4. The expression int(levels(n)/n * 1.0) is the same as int((levels(n) / n) * 1.0) since multiplication and division have the same precedence and associate from left to right. So this expression converts levels(n) / n to a float and then back to an int, which is pointless. Also, since levels(n) is n * 9 * 10 ** (n - 1), when divided by n the result is always 9 * 10 ** (n - 1). It would be better to write this directly and avoid the useless multiplication by n followed immediately by division by n.

5. Similarly the expression int(math.ceil(i / n * 1.0)) doesn't do what you think it does: the division happens before the multiplication, so in Python 2 (where / truncates the result) this expression is actually the same as i // n and evaluates to the floor of the division, not the ceiling.

6. You make three calls to levels(n) in succession. It would be better to make just one call and remember the result.

7. The purpose of face_value(i) function is to return the number which contains the ith digit. This is where the bug lives:

>>> face_value(2)
3


In some sense you knew that this was incorrect, because you compensate for the error with your test if i == 1: return 1!

### 3. A better solution?

My own approach to this problem would be to simplify the structure as much as possible. The function levels is so simple (just a single expression) that we can easily inline it into face_value. And then various other simplifications become possible. Here's my version of your face_value:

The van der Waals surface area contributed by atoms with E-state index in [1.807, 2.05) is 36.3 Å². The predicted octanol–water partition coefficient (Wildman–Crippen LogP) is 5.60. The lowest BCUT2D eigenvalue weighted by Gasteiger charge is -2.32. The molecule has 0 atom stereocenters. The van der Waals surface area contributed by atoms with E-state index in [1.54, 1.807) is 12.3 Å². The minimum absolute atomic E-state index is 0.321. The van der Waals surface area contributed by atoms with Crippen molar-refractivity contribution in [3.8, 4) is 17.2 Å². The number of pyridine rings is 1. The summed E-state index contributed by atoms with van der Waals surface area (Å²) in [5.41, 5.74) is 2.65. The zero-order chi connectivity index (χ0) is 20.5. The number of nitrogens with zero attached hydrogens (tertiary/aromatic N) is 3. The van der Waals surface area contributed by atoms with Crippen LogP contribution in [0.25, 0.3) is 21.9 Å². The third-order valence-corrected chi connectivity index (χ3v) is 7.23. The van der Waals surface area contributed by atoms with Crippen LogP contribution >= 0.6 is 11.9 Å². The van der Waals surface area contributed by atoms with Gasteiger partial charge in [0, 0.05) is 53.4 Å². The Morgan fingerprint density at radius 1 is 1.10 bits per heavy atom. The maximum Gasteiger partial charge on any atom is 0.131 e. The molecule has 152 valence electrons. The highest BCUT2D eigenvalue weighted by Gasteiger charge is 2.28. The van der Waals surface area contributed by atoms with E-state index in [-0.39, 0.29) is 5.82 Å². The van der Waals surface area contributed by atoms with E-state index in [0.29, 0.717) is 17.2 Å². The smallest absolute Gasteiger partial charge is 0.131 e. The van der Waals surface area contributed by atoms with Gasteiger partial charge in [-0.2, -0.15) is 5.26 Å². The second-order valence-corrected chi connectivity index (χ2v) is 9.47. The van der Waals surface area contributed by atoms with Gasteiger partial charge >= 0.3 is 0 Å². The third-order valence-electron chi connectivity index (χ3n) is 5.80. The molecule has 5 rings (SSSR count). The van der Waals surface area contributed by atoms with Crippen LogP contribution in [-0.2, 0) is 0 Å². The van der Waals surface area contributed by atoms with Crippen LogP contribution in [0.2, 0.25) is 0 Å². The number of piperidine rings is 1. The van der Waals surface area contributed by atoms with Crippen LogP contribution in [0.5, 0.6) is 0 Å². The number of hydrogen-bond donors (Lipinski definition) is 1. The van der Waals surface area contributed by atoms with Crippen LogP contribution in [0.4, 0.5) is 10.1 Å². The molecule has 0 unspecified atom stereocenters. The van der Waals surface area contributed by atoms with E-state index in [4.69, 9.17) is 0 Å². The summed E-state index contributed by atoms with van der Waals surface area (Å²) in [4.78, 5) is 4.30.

def number_containing(i):
"""
Return the number containing the ith digit in the sequence
123456789101112...

>>> number_containing(5)
5
>>> number_containing(13)
11
>>> number_containing(99)
54
>>> number_containing(100)
55
"""
n = 1                       # Number of digits.
first = 1                   # The first n-digit number.
count = 9                   # Count of n-digit numbers.
while True:
# The i-th digit is in the j-th n-digit number (but not if
# there are more than j n-digit numbers).
j = (i + n - 1) // n
if j <= count:
return first + j - 1
first += count
i -= n * count
n += 1
count *= 10


Having computed which number contains the ith digit, we then have to work out which digit it is, which you do using another sum over levels. In fact, it is much simpler to work out which digit you want at the same time as you work out which number this digit comes from. If you look at my function above, you'll see that all the information is already present at the point where we return the result. So it's easy just to return the digit at this point:

def d(i):
"""
Return the ith digit of the sequence 123456789101112...

>>> d(5)
5
>>> d(15)
2
>>> d(100)
5
>>> sequence = ''.join(str(i) for i in xrange(1, 10001))
>>> all(d(i + 1) == int(digit) for i, digit in enumerate(sequence))
True
"""
n = 1                       # Number of digits.
first = 1                   # The first n-digit number.
count = 9                   # Count of n-digit numbers.
while True:
# Check the loop invariants.
assert first == 10 ** (n - 1)
assert count == 9 * first

# The i-th digit is in the j-th n-digit number (but not if
# there are more than j n-digit numbers).
j = (i + n - 1) // n
if j <= count:
return int(str(first + j - 1)[(i - 1) % n])
first += count
i -= n * count
n += 1
count *= 10


Note that the last doctest is quite thorough!